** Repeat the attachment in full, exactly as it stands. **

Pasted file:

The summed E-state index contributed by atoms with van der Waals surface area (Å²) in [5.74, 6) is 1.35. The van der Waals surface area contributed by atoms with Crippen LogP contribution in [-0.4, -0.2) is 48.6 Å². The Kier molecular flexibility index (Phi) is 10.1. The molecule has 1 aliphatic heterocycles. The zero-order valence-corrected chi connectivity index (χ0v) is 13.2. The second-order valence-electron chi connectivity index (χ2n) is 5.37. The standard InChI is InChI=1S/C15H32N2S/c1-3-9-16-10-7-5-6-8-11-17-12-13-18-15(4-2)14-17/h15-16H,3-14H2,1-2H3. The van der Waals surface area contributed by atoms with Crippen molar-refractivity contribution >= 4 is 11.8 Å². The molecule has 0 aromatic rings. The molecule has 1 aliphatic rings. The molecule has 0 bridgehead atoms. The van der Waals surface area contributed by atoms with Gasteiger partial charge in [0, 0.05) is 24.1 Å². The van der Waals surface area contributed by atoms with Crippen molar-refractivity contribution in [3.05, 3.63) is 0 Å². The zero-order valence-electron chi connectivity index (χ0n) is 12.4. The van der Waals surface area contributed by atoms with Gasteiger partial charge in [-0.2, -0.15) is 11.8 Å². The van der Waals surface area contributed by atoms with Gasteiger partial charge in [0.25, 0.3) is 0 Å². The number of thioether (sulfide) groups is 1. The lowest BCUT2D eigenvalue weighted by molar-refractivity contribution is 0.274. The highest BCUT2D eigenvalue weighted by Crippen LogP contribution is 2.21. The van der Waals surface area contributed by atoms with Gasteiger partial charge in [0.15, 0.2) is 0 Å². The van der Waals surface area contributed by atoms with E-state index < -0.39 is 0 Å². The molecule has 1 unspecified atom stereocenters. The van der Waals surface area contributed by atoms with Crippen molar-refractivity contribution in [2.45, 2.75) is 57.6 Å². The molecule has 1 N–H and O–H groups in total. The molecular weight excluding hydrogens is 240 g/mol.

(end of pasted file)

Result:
The summed E-state index contributed by atoms with van der Waals surface area (Å²) in [5.74, 6) is 1.35. The van der Waals surface area contributed by atoms with Crippen LogP contribution in [-0.4, -0.2) is 48.6 Å². The Kier molecular flexibility index (Phi) is 10.1. The molecule has 1 aliphatic heterocycles. The zero-order valence-corrected chi connectivity index (χ0v) is 13.2. The second-order valence-electron chi connectivity index (χ2n) is 5.37. The standard InChI is InChI=1S/C15H32N2S/c1-3-9-16-10-7-5-6-8-11-17-12-13-18-15(4-2)14-17/h15-16H,3-14H2,1-2H3. The van der Waals surface area contributed by atoms with Crippen molar-refractivity contribution >= 4 is 11.8 Å². The molecule has 0 aromatic rings. The molecule has 1 aliphatic rings. The molecule has 0 bridgehead atoms. The van der Waals surface area contributed by atoms with Gasteiger partial charge in [0, 0.05) is 24.1 Å². The van der Waals surface area contributed by atoms with Crippen molar-refractivity contribution in [3.05, 3.63) is 0 Å². The zero-order valence-electron chi connectivity index (χ0n) is 12.4. The van der Waals surface area contributed by atoms with Gasteiger partial charge in [-0.2, -0.15) is 11.8 Å². The van der Waals surface area contributed by atoms with Gasteiger partial charge in [0.25, 0.3) is 0 Å². The number of thioether (sulfide) groups is 1. The lowest BCUT2D eigenvalue weighted by molar-refractivity contribution is 0.274. The highest BCUT2D eigenvalue weighted by Crippen LogP contribution is 2.21. The van der Waals surface area contributed by atoms with Gasteiger partial charge in [0.15, 0.2) is 0 Å². The van der Waals surface area contributed by atoms with E-state index < -0.39 is 0 Å². The molecule has 1 unspecified atom stereocenters. The van der Waals surface area contributed by atoms with Crippen molar-refractivity contribution in [2.45, 2.75) is 57.6 Å². The molecule has 1 N–H and O–H groups in total. The molecular weight excluding hydrogens is 240 g/mol.